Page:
Unmarried non-Muslim couples can undergo IVF treatment in the UAE, after a change to the law.
The new decree allows couples who are not married to apply for the procedure, providing they agree to register the child under both their names.
Muslim couples have to show proof of marriage before they undergo IVF.
“If there's no marriage certificate, non-Muslim individuals can seek permission from the health authority to utilise IVF techniques,” said article 8 of the ruling, which was published in the Official Gazette.
This change is part of a wider UAE effort to update laws in line with the needs of all those living in the country.
First, couples must "submit an acknowledgement confirming the child's lineage is attributed to either of them.”
This declaration would then be approved by the relevant authority from either spouse's home country, which would also be the nationality the child would adopt.
Once approved, the process can begin.
New rulings on medically assisted reproduction
The new ruling has also removed a clause that made it illegal for couples to use the help of another woman to carry their child.
Previously the law stated that it was forbidden to perform “external insemination between a sperm taken from the husband and an egg taken from the wife, then implanting the fertilised egg in the womb of another wife of the husband”.
That clause has now been removed, opening the door for each emirate to regulate the rules of surrogacy for itself.
Surrogacy is forbidden in much of the Middle East, although it is allowed in Iran – providing that both the surrogate and the parents-to-be are married.
The assisted reproduction amendments also regulate the use of both embryos and eggs.
Until recently, the freezing of embryos was banned in the UAE. This is no longer the case.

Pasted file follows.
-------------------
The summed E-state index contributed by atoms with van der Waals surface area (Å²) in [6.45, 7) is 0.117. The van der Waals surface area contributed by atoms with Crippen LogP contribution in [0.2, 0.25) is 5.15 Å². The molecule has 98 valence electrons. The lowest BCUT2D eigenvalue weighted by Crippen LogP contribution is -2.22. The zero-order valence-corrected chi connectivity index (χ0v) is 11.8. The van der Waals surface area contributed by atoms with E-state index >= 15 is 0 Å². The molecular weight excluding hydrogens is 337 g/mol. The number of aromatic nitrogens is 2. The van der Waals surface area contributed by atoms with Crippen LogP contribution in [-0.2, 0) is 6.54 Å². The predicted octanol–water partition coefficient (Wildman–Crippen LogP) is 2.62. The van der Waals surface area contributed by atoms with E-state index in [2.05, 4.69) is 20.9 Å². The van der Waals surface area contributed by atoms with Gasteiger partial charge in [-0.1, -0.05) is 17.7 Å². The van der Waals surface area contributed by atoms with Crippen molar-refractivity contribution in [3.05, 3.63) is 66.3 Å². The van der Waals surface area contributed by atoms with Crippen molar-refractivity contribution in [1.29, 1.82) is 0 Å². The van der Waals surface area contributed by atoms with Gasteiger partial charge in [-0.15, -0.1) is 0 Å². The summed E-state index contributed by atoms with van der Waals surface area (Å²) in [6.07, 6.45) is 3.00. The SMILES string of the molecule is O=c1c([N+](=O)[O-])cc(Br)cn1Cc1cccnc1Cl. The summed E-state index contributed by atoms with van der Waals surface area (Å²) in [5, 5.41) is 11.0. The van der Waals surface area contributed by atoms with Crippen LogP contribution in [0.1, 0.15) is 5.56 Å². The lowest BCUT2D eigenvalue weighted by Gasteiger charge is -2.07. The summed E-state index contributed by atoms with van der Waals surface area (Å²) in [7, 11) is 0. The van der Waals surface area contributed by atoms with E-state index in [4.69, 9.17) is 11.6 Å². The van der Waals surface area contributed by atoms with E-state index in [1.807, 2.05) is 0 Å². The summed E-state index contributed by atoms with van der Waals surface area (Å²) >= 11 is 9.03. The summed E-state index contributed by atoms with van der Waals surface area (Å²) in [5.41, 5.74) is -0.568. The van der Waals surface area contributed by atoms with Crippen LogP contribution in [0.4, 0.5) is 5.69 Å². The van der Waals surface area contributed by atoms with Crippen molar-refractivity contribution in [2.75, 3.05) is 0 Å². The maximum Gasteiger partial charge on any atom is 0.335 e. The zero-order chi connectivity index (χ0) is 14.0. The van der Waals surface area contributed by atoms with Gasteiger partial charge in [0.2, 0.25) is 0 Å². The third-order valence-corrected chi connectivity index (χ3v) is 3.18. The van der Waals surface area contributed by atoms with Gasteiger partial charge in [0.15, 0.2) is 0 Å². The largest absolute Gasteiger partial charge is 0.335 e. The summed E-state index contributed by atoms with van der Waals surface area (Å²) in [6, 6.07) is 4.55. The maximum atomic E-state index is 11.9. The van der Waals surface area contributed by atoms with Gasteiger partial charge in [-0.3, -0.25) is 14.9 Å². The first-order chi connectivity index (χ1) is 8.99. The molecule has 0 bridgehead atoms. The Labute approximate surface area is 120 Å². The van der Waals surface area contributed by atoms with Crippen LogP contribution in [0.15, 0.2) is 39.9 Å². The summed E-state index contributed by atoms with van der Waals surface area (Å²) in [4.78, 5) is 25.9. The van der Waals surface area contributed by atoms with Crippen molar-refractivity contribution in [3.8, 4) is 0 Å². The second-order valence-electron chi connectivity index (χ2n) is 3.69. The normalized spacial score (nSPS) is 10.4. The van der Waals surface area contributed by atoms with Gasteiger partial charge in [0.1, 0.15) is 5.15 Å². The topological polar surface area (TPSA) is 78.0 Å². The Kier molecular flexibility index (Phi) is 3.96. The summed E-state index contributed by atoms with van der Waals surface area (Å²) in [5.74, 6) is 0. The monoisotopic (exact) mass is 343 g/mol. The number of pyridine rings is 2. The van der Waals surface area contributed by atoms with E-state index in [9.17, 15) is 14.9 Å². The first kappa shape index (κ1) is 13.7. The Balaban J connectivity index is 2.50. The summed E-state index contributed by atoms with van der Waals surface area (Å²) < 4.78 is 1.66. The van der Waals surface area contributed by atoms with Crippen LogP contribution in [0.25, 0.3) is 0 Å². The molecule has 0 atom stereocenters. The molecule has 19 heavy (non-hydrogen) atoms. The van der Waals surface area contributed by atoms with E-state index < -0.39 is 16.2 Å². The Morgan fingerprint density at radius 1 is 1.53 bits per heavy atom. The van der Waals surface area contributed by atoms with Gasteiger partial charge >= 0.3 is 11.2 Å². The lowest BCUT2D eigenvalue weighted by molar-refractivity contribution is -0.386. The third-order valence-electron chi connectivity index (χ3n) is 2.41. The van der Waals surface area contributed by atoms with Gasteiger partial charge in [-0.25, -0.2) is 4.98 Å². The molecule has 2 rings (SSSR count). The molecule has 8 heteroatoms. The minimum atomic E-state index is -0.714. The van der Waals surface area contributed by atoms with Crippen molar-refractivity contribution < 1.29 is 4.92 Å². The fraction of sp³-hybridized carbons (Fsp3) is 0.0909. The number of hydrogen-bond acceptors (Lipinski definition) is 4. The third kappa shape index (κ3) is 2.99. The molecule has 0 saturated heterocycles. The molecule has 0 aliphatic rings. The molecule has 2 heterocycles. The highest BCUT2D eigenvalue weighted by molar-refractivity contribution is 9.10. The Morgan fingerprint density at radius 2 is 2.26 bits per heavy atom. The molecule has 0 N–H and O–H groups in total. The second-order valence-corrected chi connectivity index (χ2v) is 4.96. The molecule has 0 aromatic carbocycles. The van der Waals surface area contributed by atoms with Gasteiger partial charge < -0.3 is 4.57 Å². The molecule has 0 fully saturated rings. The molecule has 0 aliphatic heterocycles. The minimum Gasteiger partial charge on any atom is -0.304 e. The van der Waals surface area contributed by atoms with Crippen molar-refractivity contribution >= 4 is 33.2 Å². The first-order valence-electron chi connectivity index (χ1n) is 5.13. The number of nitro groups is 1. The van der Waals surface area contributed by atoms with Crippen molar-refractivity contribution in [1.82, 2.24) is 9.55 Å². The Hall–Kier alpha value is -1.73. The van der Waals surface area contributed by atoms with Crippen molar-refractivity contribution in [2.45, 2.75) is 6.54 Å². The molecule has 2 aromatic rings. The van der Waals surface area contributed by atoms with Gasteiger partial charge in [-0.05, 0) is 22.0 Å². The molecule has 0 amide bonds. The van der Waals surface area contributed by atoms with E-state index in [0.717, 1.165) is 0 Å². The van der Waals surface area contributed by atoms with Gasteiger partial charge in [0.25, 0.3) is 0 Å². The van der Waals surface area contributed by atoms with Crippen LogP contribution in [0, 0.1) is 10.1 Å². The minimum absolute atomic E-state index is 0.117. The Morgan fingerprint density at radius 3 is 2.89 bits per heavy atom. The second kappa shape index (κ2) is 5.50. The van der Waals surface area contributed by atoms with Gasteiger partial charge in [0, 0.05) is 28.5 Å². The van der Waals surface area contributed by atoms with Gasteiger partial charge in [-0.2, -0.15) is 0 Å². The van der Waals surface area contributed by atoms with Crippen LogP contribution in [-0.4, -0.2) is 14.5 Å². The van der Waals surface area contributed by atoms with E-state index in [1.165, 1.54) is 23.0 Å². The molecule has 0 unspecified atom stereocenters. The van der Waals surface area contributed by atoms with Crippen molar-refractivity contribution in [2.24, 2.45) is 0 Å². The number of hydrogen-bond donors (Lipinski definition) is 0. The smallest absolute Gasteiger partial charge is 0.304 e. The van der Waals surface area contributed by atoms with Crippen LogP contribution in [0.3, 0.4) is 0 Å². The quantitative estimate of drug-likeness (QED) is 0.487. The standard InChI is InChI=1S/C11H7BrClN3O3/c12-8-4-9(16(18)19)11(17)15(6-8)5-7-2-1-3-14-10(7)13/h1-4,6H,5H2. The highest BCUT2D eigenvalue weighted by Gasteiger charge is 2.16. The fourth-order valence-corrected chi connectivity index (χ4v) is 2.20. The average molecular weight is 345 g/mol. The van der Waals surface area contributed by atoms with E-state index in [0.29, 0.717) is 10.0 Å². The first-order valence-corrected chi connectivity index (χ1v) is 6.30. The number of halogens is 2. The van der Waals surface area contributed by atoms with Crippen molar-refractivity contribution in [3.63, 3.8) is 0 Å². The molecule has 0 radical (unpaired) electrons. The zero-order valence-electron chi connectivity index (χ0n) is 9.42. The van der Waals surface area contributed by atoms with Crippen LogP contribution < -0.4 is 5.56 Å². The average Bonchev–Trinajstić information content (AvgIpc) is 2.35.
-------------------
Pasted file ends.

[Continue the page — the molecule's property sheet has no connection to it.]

“It is permissible to fertilise a number of eggs sufficient for the transplantation more than once, in accordance with the conditions and controls specified by the executive regulations of this law,” the part of the new law on preserving and incubating eggs and embryos says.
“Fertilised eggs may be preserved so that the number required for transplantation can be extracted when needed, for a period of five years, which can be extended for similar periods based on a written request submitted by the spouses.
“When there is no need for the remaining eggs or a legal or medical impediment occurs that prevents their implantation, these fertilised eggs will be left without medical care until they deteriorate naturally, unless the spouses request otherwise.”
A 2021 report from market research company Colliers put the infertility rate in the UAE at 15 per cent, split evenly between men and women.
More than $200 million is spent in the Emirates each year on fertility treatment, compared with $300 million in Saudi Arabia – with more than three times the population – and $500 million in Egypt, according to the report.
It remains illegal to have a sperm donor who is not the husband or an egg donor other than the wife.
“Fertilised eggs that have not been implanted must be destroyed in the following cases: The death of one of the spouses, the end of the marital relationship, submitting a destruction request from both spouses or expiration of the storage period without requesting an extension,” the law says.
“Unfertilised eggs and frozen sperm must be destroyed in the following cases: Death of the concerned, submitting a request for destruction from the concerned parties or expiry of the storage period without requesting an extension.”
In other recent changes, Abu Dhabi issued a law in October last year that recognised the right of single mothers to register their children without the need for a father or a marriage certificate.